Family Tree
      Dr James Lynah 1
      Edward 2
      James 3
      Lt Col James 4
      Dr Edward Thomas 9
      Edward 16
      Dr Arthur 18
      Paul Hamilton 26
      James Lynah 28
      Edward 29
      John Heyward 30
      Arthur 31
      Savage 46
      James 47
      John Heyward 50
      Arthur Ancrum 54
      John Heyward 56
      John Heyward 63
      Mary Howard 64
      Savage Heyward 65
      Wallace Howard 66
      Arthur Ancrum 69
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Lynah family history

Home > Family Tree > Arthur 31

(31) Arthur Lynah

born Oct. 2, 1849, married Mary Jane Ancrurn (b. 1851) and died May 11, 1940. Their issue:

I. (54) Arthur Ancrum born April 4, 1872
II. (55) Richard Norris born 1874 d. Mar 4, 1922. Married Roberta C_______
III. (56) John Heyward born 1876. Married Marie Boyd.
IV. (57) Henry Lounds born Dec. 1, 1878, died Mar. 31, 1922. Bachelor.
V. (58) May born February 5, 1886, spinster.

Arthur Lynah, chairman of the board of directors and former president of the Miners and Merchants Bank, died Charleston, S. C. at 90 years of age.

Private funeral services were held with the Rev. Albert Rhett Stuart, Rector of St. Michael's Protestant Episcopal Church, officiating. Burial was in Magnolia Cemetary.

The keynote of his career as a banker was conservatism. In a period when other banks were expanding, Mr. Lynah kept the Miners and Merchants small and liquid. As interest rates began to decline and good investments became scarce, he instituted a policy of refusing to take new savings accounts. In 1932, after the failure of the Peoples State Bank, many holders of savings accounts withdrew their deposits. After the scare was over, when some of them attempted to reopen the accounts, Mr. Lynah refused to take them. In the summer of 1936, he made the statement that he could pay off all stockholders and depositors 100 cents on the dollar and then pay a 40 per cent dividend, if the bank were to be liquidated. Prior to relinquishing the presidency of the bank, July 1, 1937, Mr. Lynah practically handled every transaction of the bank personally.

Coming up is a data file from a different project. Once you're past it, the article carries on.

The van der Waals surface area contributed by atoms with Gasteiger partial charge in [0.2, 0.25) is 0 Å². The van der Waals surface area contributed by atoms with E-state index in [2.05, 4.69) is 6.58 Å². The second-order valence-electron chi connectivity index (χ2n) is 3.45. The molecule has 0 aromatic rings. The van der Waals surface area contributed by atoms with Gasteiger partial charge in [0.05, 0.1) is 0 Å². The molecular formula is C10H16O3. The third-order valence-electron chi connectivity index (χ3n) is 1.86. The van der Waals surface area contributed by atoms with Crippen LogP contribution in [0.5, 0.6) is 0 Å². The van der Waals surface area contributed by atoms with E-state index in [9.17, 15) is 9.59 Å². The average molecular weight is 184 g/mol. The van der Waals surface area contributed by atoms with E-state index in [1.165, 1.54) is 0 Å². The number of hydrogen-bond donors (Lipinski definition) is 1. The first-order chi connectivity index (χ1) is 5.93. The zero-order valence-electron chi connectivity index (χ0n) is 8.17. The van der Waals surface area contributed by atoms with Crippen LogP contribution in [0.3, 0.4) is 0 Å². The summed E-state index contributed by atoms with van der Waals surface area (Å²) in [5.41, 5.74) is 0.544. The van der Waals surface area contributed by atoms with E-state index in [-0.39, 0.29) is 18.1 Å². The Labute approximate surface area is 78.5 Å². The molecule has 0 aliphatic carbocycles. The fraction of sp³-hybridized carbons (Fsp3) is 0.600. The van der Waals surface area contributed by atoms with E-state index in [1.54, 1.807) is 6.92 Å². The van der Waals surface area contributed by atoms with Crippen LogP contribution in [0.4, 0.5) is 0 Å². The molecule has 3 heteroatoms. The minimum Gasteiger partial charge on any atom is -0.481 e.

For about twenty years prior to May, 1935, he was president of the board of trustees of the William Enston home and was a member for several years before that. During the period of his presidency, he kept strict but benevolent supervision over the institution. He spent many hours each week on the grounds, supervising pruning of the trees, mowing of lawns and erection of buildings. No detail of management was too small for his attention.

In 1888 when the first eighteen cottages of the home were completed, it was said that because of the depletion of the fund, following War Between the States, no others ever could he built, the remainder being necessary to provide funds for upkeep. A few years ago, the fund had been so increased through wise investment that five additional cottages could be erected.

Later, through his action and advice, the grounds were extended to Huger Street by purchase of an additional tract of land.

He was possessed of a keen sense of humor and liked to gather with friends to share a joke. In his younger days he did a great amount of walking and it was only in his latter years that he was willing to relinquish his opposition to automobiles.


Extracted from the NEWS AND COURIER, Charleston, S.C., dated May 12, 1940.